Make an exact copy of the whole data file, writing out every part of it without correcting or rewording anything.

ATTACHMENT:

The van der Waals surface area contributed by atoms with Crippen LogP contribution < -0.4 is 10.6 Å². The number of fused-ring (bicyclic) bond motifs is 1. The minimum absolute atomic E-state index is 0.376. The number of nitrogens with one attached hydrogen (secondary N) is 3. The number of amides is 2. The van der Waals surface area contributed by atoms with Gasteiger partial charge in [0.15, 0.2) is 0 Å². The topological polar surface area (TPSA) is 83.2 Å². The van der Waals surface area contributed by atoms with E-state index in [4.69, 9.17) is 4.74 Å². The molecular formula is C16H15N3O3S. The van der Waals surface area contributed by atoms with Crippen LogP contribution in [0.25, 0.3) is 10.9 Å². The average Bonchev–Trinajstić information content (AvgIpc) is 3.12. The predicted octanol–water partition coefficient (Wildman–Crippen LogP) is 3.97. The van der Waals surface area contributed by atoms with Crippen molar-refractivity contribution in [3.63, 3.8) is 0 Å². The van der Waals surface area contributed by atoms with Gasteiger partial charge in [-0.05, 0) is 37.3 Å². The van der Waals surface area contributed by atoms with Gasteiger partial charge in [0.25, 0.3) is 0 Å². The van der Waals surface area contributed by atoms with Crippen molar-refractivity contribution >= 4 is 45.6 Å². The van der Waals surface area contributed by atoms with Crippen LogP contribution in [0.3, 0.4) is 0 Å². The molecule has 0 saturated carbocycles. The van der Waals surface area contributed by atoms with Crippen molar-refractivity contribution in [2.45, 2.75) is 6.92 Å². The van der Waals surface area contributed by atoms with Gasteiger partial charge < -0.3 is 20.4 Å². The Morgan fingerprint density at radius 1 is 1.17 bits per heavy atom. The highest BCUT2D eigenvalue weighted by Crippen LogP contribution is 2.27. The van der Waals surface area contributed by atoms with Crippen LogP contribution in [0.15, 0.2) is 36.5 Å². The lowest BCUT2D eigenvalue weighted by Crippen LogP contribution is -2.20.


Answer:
The van der Waals surface area contributed by atoms with Crippen LogP contribution < -0.4 is 10.6 Å². The number of fused-ring (bicyclic) bond motifs is 1. The minimum absolute atomic E-state index is 0.376. The number of nitrogens with one attached hydrogen (secondary N) is 3. The number of amides is 2. The van der Waals surface area contributed by atoms with Gasteiger partial charge in [0.15, 0.2) is 0 Å². The topological polar surface area (TPSA) is 83.2 Å². The van der Waals surface area contributed by atoms with E-state index in [4.69, 9.17) is 4.74 Å². The molecular formula is C16H15N3O3S. The van der Waals surface area contributed by atoms with Crippen LogP contribution in [0.25, 0.3) is 10.9 Å². The average Bonchev–Trinajstić information content (AvgIpc) is 3.12. The predicted octanol–water partition coefficient (Wildman–Crippen LogP) is 3.97. The van der Waals surface area contributed by atoms with Crippen molar-refractivity contribution in [3.63, 3.8) is 0 Å². The van der Waals surface area contributed by atoms with Gasteiger partial charge in [-0.05, 0) is 37.3 Å². The van der Waals surface area contributed by atoms with Gasteiger partial charge in [0.25, 0.3) is 0 Å². The van der Waals surface area contributed by atoms with Crippen molar-refractivity contribution >= 4 is 45.6 Å². The van der Waals surface area contributed by atoms with Crippen LogP contribution in [0.3, 0.4) is 0 Å². The molecule has 0 saturated carbocycles. The van der Waals surface area contributed by atoms with Crippen molar-refractivity contribution in [2.45, 2.75) is 6.92 Å². The van der Waals surface area contributed by atoms with Gasteiger partial charge < -0.3 is 20.4 Å². The Morgan fingerprint density at radius 1 is 1.17 bits per heavy atom. The highest BCUT2D eigenvalue weighted by Crippen LogP contribution is 2.27. The van der Waals surface area contributed by atoms with Crippen LogP contribution in [0.15, 0.2) is 36.5 Å². The lowest BCUT2D eigenvalue weighted by Crippen LogP contribution is -2.20.